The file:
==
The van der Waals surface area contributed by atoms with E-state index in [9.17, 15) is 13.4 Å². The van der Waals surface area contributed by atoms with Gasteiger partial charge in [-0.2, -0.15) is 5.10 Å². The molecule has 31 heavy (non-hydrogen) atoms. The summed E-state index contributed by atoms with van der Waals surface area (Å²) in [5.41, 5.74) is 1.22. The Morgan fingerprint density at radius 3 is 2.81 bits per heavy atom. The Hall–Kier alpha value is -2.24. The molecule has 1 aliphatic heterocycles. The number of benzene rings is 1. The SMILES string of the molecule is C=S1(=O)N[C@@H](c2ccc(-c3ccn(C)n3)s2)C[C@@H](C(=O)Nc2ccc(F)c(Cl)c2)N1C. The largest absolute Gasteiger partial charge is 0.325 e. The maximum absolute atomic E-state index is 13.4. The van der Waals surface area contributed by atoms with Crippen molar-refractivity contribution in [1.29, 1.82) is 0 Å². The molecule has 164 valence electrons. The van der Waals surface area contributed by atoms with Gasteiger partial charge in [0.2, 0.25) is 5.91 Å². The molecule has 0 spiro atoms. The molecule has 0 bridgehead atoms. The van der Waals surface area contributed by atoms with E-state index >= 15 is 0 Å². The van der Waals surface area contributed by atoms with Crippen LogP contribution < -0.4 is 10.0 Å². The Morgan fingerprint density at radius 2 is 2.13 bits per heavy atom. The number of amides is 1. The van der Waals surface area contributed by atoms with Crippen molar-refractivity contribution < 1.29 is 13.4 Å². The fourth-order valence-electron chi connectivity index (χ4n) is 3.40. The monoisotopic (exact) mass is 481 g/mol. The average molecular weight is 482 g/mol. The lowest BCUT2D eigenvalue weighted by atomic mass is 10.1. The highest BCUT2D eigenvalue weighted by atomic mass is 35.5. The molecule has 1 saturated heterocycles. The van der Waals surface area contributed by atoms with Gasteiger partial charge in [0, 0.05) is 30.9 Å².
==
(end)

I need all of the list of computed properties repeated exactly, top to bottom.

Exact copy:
The van der Waals surface area contributed by atoms with E-state index in [9.17, 15) is 13.4 Å². The van der Waals surface area contributed by atoms with Gasteiger partial charge in [-0.2, -0.15) is 5.10 Å². The molecule has 31 heavy (non-hydrogen) atoms. The summed E-state index contributed by atoms with van der Waals surface area (Å²) in [5.41, 5.74) is 1.22. The Morgan fingerprint density at radius 3 is 2.81 bits per heavy atom. The Hall–Kier alpha value is -2.24. The molecule has 1 aliphatic heterocycles. The number of benzene rings is 1. The SMILES string of the molecule is C=S1(=O)N[C@@H](c2ccc(-c3ccn(C)n3)s2)C[C@@H](C(=O)Nc2ccc(F)c(Cl)c2)N1C. The largest absolute Gasteiger partial charge is 0.325 e. The maximum absolute atomic E-state index is 13.4. The van der Waals surface area contributed by atoms with Crippen molar-refractivity contribution in [1.29, 1.82) is 0 Å². The molecule has 164 valence electrons. The van der Waals surface area contributed by atoms with Gasteiger partial charge in [0.2, 0.25) is 5.91 Å². The molecule has 0 spiro atoms. The molecule has 0 bridgehead atoms. The van der Waals surface area contributed by atoms with E-state index >= 15 is 0 Å². The van der Waals surface area contributed by atoms with Crippen LogP contribution < -0.4 is 10.0 Å². The Morgan fingerprint density at radius 2 is 2.13 bits per heavy atom. The number of amides is 1. The van der Waals surface area contributed by atoms with Crippen molar-refractivity contribution < 1.29 is 13.4 Å². The fourth-order valence-electron chi connectivity index (χ4n) is 3.40. The monoisotopic (exact) mass is 481 g/mol. The average molecular weight is 482 g/mol. The lowest BCUT2D eigenvalue weighted by atomic mass is 10.1. The highest BCUT2D eigenvalue weighted by atomic mass is 35.5. The molecule has 1 saturated heterocycles. The van der Waals surface area contributed by atoms with Gasteiger partial charge in [0, 0.05) is 30.9 Å².